I've never been a people-pleaser. I came wired that way from the factory (sorry mom). All my life I've tried to do what I thought was best with very little consideration for the approval of others. As a teen, peer pressure was a concept to me, not a reality. So what if everyone else was doing it? It wasn't important to me. Such perception is a strength as well as a weakness.
The weakness springs to life when other people need me. As a husband, father, friend, and pastor my life is filled with people who from time to time need something from me. I've had to learn to PLEASE them appropriately.
Presence. Sometimes the best way to demonstrate love and concern is by simply being there. When someone dies there is nothing you can do or say to change things. Just being there is enough. I remember well when Gerald passed out while driving highway 231. He hit a pine tree in front of a motel near Montgomery. He was not wearing a seat belt. His home and our church were two hours away, and I got to the hospital not long after Gerald's wife and before any other members of the family. We stood together at Gerald's side and prayed, not knowing if he would live another hour. He did. But for a while all I could do was wait with his wife. Presense was enough.
Listening. One of the most practical demonstrations of love is listening. When we take the time to hear and understand what others are saying they believe we care. I've probably done more to help the local church by sitting in rocking chairs on front porches listening to people than all the methods or strategies suggested to me through seminary or pastoral conferences combined. I think it is a trap to believe that we should talk and others should respond. People respond when we listen.
Empathy. Empathy occurs when you put yourself in someone else's place. Maybe you've never been where they are or experienced what they have, but you use that imagination God gave and try to understand what they might be going through. You feel it. You empathize. And when you do people know they matter to you.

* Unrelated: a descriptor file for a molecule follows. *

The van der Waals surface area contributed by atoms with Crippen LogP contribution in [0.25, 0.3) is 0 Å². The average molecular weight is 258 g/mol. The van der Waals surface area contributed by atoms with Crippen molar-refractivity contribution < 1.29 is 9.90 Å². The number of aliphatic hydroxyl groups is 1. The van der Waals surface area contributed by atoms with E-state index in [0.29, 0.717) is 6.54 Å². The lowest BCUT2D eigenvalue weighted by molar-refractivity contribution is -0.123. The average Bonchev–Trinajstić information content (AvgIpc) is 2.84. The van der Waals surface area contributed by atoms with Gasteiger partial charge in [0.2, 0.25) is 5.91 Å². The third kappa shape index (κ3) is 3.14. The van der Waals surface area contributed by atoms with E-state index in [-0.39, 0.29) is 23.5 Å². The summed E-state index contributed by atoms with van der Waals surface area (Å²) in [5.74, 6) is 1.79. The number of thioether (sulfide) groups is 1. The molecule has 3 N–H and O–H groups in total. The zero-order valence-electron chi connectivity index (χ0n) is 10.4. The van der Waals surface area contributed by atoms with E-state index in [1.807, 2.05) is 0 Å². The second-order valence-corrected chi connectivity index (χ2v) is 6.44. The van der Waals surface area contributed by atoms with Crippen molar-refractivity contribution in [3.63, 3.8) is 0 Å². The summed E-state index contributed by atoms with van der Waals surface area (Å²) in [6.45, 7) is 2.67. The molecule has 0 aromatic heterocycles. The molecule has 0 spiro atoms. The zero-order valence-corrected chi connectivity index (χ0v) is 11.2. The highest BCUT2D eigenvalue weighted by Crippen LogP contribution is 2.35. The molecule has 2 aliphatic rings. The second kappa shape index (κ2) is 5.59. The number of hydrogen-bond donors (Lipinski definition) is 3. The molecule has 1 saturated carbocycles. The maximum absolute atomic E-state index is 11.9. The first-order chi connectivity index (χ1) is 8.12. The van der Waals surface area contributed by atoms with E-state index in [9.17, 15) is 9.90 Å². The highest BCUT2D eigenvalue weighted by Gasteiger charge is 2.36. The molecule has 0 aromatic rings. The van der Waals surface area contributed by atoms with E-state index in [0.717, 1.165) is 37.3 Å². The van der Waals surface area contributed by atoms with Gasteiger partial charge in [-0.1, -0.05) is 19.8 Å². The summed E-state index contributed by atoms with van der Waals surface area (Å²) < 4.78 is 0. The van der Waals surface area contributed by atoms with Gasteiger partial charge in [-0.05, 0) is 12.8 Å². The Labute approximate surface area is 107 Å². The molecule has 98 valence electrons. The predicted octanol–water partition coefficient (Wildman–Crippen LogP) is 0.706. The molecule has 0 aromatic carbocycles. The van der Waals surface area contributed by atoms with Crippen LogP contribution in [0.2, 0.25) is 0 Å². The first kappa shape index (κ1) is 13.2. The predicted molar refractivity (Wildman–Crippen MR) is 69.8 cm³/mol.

Attention. Every Sunday at church I hear people saying, "Hey. How are you?" The answer is almost always, "Fine. You?" even when things are not fine. Some people see through our facades. Maybe this is a spiritual gift, maybe a specialized skill, but some people are good at it. No matter what you say they can see something in your eyes or hear something in your voice. They notice. They know. They pay attention. If you are serious about loving others in practical ways this is a skill you want to develop.
Service. Sometimes there are actions you can take. Driving your elderly neighbor to a doctor's appointment, mowing her yard, or changing her tire are concrete examples of service. You love people when you do for them what they cannot do for themselves.
Example. Of all the ways to demonstrate love that I have mentioned so far, this is the one most overlooked. Setting a good example can be a strong demonstration of love. Right now in the church I serve there is a lady who has struggled with liver cancer for eight years. She has made countless trips to doctors two states away. She spends thousands of dollars on medicines each year. Yet, on Sunday she not only attends worship, she serves in the church in multiple roles. I've seen her processing Sunday School records and helping in the nursery. Her example is powerful. She inspires everyone who cares to notice. She teaches us that loving God and serving God matters. She loves us by her example.
People pleasing is frowned upon, but aiming to PLEASE people honors God and is true to the Spirit of Christ.